Published: September 30, 2012
“I used to have huge wrinkles, and they are gone,” she said recently, two days after getting a Botox treatment. “It’s also preventative. If you get rid of the wrinkles now, they are not going to be so entrenched when you get older.
“The Juvederm, as I get older, because I’m 49, I can see that my skin is thinning, and some of it’s starting to droop,” Will said during a break in treatment at the Midlothian office of Dr. Joe Niamtu III, an oral and maxillofacial surgeon whose practice is mainly cosmetic facial procedures.
“The Juvederm or Restylane… it tends to lift it up a little bit, and I don’t have these caves right here,” Will said, pointing to areas of her face. “It kind of smoothes it so it’s more of an even flesh. Trying to keep young,” she said, laughing.
She’s hardly by herself.
Last year, cosmetic patients had more than 5.6 million Botox or Dysport (another brand of botulinum toxin type A) procedures and more than 1.8 million soft-tissue filler procedures, according to figures from the American Society of Plastic Surgeons.
Soft-tissue filler procedures — using products such as Juvederm and Radiesse, as well as using the patient’s own fat — were up 7 percent over the previous year, compared to 5 percent for Botox and Dysport procedures.
Doctors have close to a decade or more of clinical experience with some of the products, time enough to refine how they use them to get the best results.
In addition, more is known about how the face ages.
“There is no question that the most important new development over the past five years has been the recognition of the role of volume loss and facial fat atrophy” in facial aging, said Dr. Lewis T. Ladocsi of Richmond Plastic Surgeons.
“We now understand that the facial aging … is the result of three categories of problems … surface damage due to environmental exposure, sagging of facial skin and soft tissues, and facial hollowing due to volume loss from the atrophy of facial fat. As a result of this new understanding, a variety of products have been developed to provide a nonsurgical way to restore a youthful facial contour,” Ladocsi said.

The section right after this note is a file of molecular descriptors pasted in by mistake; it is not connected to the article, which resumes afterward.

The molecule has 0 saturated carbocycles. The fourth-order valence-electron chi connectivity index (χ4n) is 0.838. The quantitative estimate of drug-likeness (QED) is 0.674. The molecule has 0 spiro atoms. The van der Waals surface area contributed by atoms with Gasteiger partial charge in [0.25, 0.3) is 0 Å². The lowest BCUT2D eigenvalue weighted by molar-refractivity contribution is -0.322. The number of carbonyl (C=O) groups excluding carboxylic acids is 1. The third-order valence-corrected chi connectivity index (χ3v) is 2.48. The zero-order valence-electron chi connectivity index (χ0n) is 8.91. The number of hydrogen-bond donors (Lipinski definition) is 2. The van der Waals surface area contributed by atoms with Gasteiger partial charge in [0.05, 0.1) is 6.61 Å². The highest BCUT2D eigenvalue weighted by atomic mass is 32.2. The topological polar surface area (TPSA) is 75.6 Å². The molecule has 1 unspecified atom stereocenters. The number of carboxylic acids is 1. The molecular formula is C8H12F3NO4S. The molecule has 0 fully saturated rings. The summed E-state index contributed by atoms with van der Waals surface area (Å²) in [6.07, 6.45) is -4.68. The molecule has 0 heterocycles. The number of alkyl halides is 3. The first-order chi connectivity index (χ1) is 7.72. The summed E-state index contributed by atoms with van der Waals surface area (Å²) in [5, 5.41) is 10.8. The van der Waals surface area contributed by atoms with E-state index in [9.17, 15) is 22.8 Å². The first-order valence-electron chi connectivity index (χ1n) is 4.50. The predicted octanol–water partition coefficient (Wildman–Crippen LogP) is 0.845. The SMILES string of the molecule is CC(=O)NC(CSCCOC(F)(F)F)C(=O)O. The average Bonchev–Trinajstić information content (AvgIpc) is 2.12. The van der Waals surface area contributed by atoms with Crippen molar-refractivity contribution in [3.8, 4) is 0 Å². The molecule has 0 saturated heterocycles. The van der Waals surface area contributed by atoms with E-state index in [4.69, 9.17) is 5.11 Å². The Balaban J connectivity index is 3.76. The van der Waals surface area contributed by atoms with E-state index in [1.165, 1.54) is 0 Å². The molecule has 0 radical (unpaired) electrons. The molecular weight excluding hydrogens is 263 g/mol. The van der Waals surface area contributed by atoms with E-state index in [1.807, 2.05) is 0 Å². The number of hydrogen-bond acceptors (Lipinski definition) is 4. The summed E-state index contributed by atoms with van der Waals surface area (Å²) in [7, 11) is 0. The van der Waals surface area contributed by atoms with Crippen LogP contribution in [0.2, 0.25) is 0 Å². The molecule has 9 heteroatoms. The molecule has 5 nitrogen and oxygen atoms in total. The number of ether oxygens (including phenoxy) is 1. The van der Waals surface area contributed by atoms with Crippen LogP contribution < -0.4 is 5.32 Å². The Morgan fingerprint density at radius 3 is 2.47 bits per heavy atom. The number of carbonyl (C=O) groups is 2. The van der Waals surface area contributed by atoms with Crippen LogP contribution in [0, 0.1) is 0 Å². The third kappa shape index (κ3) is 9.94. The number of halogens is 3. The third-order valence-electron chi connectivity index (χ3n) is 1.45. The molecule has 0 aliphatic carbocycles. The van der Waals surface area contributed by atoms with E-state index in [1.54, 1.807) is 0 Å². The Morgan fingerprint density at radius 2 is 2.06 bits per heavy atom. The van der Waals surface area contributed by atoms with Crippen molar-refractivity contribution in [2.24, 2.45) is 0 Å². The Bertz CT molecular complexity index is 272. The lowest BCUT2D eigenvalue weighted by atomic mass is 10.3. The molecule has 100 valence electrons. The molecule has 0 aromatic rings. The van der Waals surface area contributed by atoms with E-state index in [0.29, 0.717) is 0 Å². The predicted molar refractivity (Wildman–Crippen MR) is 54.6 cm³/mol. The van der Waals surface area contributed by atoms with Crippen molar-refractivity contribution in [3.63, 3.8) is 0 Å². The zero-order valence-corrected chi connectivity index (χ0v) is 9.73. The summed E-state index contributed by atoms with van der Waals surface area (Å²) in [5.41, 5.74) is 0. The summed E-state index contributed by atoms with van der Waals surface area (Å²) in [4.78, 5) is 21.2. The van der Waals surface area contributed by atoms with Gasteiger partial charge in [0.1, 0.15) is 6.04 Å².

Explained another way, it used to be thought that by just tightening the skin, pulling and lifting, you could make a face look younger. But you can only tighten so much before it starts to look strange.
“Fillers are for volumizing the face,” said Dr. Nadia P. Blanchet, a plastic and reconstructive surgeon whose office is in the Stony Point Professional Park.
“Most facial rejuvenation surgeries are excising skin and reshaping. It is usually some combination; I don’t ever do a facelift now without doing fat-grafting at the same time, because if you just pull the skin, the patients look tighter but not necessarily younger. But if you tighten and fill — I use fat because they are under anesthesia already — then they look more natural,” Blanchet said.
The dermal filler market is full and getting more crowded.
The U.S. Food and Drug Administration website lists more than a dozen products — from collagen products approved for the market in the 1980s to Belotero Balance, the latest hyaluronic acid gel product brought to the market. It was approved in November.
The FDA data lists Restylane, approved in 2003, as the first hyaluronic acid product approved in the U.S. Before then, fillers were made from animal-based materials and patients had to undergo allergy testing before they could get injections.
Two of the first soft-tissue cosmetic fillers to the market in the 1980s were Zyderm and Zyplast, made from purified cow collagen.